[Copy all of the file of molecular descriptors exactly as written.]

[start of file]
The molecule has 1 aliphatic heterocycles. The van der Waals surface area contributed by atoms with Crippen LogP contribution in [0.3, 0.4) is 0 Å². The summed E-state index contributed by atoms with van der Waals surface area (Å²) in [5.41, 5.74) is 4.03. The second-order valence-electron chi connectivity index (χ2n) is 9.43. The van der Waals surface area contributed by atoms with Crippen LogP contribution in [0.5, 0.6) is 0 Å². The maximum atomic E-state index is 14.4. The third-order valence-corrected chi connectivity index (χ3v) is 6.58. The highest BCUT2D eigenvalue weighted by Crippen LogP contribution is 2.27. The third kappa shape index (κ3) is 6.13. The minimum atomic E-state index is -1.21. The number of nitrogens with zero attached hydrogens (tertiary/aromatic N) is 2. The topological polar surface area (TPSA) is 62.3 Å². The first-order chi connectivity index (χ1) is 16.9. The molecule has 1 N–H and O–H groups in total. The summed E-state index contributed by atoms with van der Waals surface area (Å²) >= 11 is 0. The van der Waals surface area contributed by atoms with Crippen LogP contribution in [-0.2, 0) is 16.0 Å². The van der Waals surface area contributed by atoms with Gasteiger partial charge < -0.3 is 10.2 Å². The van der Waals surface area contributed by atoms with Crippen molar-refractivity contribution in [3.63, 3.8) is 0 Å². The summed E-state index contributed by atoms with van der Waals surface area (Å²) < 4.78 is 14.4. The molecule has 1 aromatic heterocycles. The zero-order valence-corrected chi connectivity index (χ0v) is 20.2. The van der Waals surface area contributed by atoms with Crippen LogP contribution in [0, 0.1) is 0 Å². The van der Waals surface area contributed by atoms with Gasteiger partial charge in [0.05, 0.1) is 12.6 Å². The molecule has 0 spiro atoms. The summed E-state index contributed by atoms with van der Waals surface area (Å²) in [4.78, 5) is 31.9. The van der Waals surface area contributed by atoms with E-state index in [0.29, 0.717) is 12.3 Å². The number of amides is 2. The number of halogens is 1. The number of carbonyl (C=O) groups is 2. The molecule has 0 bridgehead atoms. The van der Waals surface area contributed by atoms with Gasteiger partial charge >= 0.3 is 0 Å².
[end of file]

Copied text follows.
The molecule has 1 aliphatic heterocycles. The van der Waals surface area contributed by atoms with Crippen LogP contribution in [0.3, 0.4) is 0 Å². The summed E-state index contributed by atoms with van der Waals surface area (Å²) in [5.41, 5.74) is 4.03. The second-order valence-electron chi connectivity index (χ2n) is 9.43. The van der Waals surface area contributed by atoms with Crippen LogP contribution in [0.5, 0.6) is 0 Å². The maximum atomic E-state index is 14.4. The third-order valence-corrected chi connectivity index (χ3v) is 6.58. The highest BCUT2D eigenvalue weighted by Crippen LogP contribution is 2.27. The third kappa shape index (κ3) is 6.13. The minimum atomic E-state index is -1.21. The number of nitrogens with zero attached hydrogens (tertiary/aromatic N) is 2. The topological polar surface area (TPSA) is 62.3 Å². The first-order chi connectivity index (χ1) is 16.9. The molecule has 1 N–H and O–H groups in total. The summed E-state index contributed by atoms with van der Waals surface area (Å²) >= 11 is 0. The van der Waals surface area contributed by atoms with Crippen LogP contribution in [-0.2, 0) is 16.0 Å². The van der Waals surface area contributed by atoms with Gasteiger partial charge < -0.3 is 10.2 Å². The van der Waals surface area contributed by atoms with Crippen molar-refractivity contribution in [3.63, 3.8) is 0 Å². The summed E-state index contributed by atoms with van der Waals surface area (Å²) < 4.78 is 14.4. The molecule has 1 aromatic heterocycles. The zero-order valence-corrected chi connectivity index (χ0v) is 20.2. The van der Waals surface area contributed by atoms with Crippen LogP contribution in [0, 0.1) is 0 Å². The van der Waals surface area contributed by atoms with Gasteiger partial charge in [0.05, 0.1) is 12.6 Å². The molecule has 0 spiro atoms. The summed E-state index contributed by atoms with van der Waals surface area (Å²) in [4.78, 5) is 31.9. The van der Waals surface area contributed by atoms with E-state index in [0.29, 0.717) is 12.3 Å². The number of amides is 2. The number of halogens is 1. The number of carbonyl (C=O) groups is 2. The molecule has 0 bridgehead atoms. The van der Waals surface area contributed by atoms with Gasteiger partial charge >= 0.3 is 0 Å².